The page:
..and let me know what you think! It is helpful? Does it help interest you or know what is between the pages of new magazines? I’d be interested to get your feedback! Thanks!
Opening the Pages of…
Welcome to a new column/new page many asked for, and I apologize for the delay, but here it is. This page gives you a peek onto what particular magazines are popular for, what they entail, and what is inside. With so many periodicals available (hence, they come out PERIODICALLY, so sometimes referred to as periodicals!) – this will serve as a brief guide about why you should be interested… so without further ado. Let’s take a look at the first onto kick this column off, Opening the pages of…
The New Yorker May 5, 2014
I never actually opened a New Yorker. I have been aware of the cover illustrations and the cartoons being of political and social interest and popularity, but there is much more than I was aware of. In simply looking at this issues’ Table of contents, you see writers from various ethnicities and background just in the names, Stuart, Shattacharjee, Lipsyte, Bersberian contributing the cover, then you also notice many of the advertisements on the first page are guides to the latest Broadway show, sometimes off broadway, as well as the recommended books. It seems you do not have to stray outside of these pages to see what is happening in New York at the time.
Despite being a guide to the heartbeat of the New York streets, you see a bio on the contributing writers, as you delve deeper, information on the electronic version of The New Yorker, containing podcasts, slideshows, videos, infographics, and more.
Also a section titled Goings on About Town, provides a handy text version of the app you can download, this in the magazine in the form of a calendar, letting you know what is happening yes, About the town…
I think the letters to the magazine, a section titled The Mail, are really more interesting than most, the first in this issue actually being from Cesar Chavez’s son and addressing the reality of his life based on an article that have been written previously to the New Yorker. Whoa. I think that is pretty powerful in itself. These can be submitted via
I like the directories that give you what is happening in New York, from Classical Music, to Art, dance, movies, theatre, food & Drink, Night life, (in this case Nigerian figure/artist William Onyeabor) it is detailed and informative.
The Talk of the Town heads and directs your attention to specific issues of the time, in this case religious freedom, and discussing the controversial topics of same-sex marriage. It’s funny for the next several pages, topics of discussion that stemmed from what the people are looking for in food around town (the latest craze and trends) to films, to style that has been seen and heard around New York.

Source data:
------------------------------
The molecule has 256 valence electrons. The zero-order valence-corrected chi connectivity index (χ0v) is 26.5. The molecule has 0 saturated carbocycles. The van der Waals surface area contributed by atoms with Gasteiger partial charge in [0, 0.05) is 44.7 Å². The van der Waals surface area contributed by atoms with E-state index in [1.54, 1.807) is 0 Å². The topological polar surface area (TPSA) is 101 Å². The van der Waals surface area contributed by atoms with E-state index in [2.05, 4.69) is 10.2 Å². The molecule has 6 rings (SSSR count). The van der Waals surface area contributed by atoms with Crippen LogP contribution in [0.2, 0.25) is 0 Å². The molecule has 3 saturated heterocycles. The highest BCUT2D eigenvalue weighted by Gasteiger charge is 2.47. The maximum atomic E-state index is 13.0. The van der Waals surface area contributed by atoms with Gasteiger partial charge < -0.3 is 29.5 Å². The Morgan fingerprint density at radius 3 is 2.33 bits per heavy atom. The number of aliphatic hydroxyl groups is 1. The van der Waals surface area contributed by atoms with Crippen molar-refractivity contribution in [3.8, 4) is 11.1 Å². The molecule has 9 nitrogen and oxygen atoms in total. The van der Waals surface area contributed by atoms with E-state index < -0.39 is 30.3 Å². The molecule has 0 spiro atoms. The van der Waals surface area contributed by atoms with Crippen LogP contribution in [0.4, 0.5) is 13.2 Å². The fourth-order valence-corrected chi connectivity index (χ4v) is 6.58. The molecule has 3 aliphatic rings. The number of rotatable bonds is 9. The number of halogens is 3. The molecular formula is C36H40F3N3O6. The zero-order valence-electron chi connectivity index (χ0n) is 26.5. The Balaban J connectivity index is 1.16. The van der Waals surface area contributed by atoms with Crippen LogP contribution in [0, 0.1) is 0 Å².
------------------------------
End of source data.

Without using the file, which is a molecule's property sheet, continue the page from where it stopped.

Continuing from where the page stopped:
I have to tell you, this copy sat around for a few weeks, seeing the copy (the word copy in magazines and yearbooks usually refers to the actual print in the magazine) is intimidating because there is so much of it. Yet – once I finally sat down and delved in, WHOA. These are the topics I came across that I honestly never knew, Details on the capture and escapades of El Chapo, (Hey! That relates to the area I am in now!), discovering a musician by the name of Sharon Van Etten, realizing what a revolutionary designer, rebel, and tragic designer artist Charles James was, discovering new biographies of John Quincy Adams and finding out what a oxymoron his life was, and this is just the tip of the iceberg so to speak.
The reviews of more bestsellers coming on, shows, humorous stories that are similar to yes, what you’d see in Reader’s Digest, and even info on new apps are represented.
Eclectic, busy and diverse, sinceI dived in, I realized how involved you feel when you put The New Yorker down, and all this time…I got the feel of high society without ever stepping out into the streets that make up Broadway and more like I have done before. I always said I wanted that feel when I walked into a “good” movie, and you feel this New York spirit between the very pages of The New Yorker.